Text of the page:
- Age: The body store's calcium in the bones only until the ages of 30-35. Our bones continually undergo a process of remodeling in which old bone is removed and replaced by newly-formed bone. Osteoclast cells break down and remove bone tissue in a process called resorption. This break down can be a response to inflammation, disease, and injury, so that damaged bone can be removed and replaced with new bone. Osteoblasts form new bone tissue in a process called formation. As you age, rate of resorption exceeds the rate of formation, which is how osteoporosis sets in.
- Vitamin D deficiency: The major biologic function of vitamin D is to maintain normal blood levels of calcium and phosphorus. Vitamin D aids in the absorption of calcium, helping to form and maintain strong bones. It promotes bone mineralization in concert with a number of other vitamins, minerals, and hormones. Low levels of Vitamin D can be caused by several factors.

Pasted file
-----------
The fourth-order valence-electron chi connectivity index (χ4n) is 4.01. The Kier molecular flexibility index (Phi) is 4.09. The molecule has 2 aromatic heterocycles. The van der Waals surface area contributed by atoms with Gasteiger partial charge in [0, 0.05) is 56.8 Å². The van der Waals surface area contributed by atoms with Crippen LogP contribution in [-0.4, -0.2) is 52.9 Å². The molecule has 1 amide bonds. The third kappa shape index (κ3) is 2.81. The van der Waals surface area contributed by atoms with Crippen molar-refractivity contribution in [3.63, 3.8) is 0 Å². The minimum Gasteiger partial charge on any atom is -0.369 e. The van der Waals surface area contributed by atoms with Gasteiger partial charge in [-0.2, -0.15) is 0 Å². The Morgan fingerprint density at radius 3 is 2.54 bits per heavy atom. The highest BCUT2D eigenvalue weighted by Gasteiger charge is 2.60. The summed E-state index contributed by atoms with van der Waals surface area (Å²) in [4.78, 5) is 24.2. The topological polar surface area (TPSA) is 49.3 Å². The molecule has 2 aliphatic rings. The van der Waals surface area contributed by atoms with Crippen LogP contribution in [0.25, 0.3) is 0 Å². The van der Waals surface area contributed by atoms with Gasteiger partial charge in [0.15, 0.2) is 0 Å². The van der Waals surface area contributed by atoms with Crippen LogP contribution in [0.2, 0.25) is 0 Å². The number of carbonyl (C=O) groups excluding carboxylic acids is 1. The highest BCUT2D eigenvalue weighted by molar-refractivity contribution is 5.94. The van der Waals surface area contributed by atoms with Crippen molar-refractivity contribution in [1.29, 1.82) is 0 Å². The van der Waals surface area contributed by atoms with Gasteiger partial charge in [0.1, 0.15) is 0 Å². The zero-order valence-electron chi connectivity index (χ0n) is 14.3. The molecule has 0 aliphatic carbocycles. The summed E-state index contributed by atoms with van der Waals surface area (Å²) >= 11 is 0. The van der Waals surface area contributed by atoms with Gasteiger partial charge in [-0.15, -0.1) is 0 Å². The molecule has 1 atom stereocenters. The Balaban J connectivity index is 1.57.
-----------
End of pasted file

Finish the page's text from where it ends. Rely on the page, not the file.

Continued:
- Liver and kidney diseases: Impaired liver/kidney affect the conversion of the inactive dietary vitamin D to the active form in which both liver and kidney play a part. Vitamin D is made in your body through dermal synthesis done by skin cells in our body called keratinocytes when ultraviolet rays from the sun strike the skin. The endogenously made — vitamin D3 or cholecalciferol — as well as vitamin D obtained from food — D2 (ergosterol)
— are biologically inert form, with limited ability to function as a vitamin. The liver and kidney help convert vitamin D to yield activated forms of D called calcidiol (25-hydroxyvitamin D or 25(OH)D) and calcitriol (1,25-dihydroxyvitamin D or 1,25 (OH)2D), respectively. It is this activated form that can form calcium-binding protein needed for the absorption of calcium from the intestines.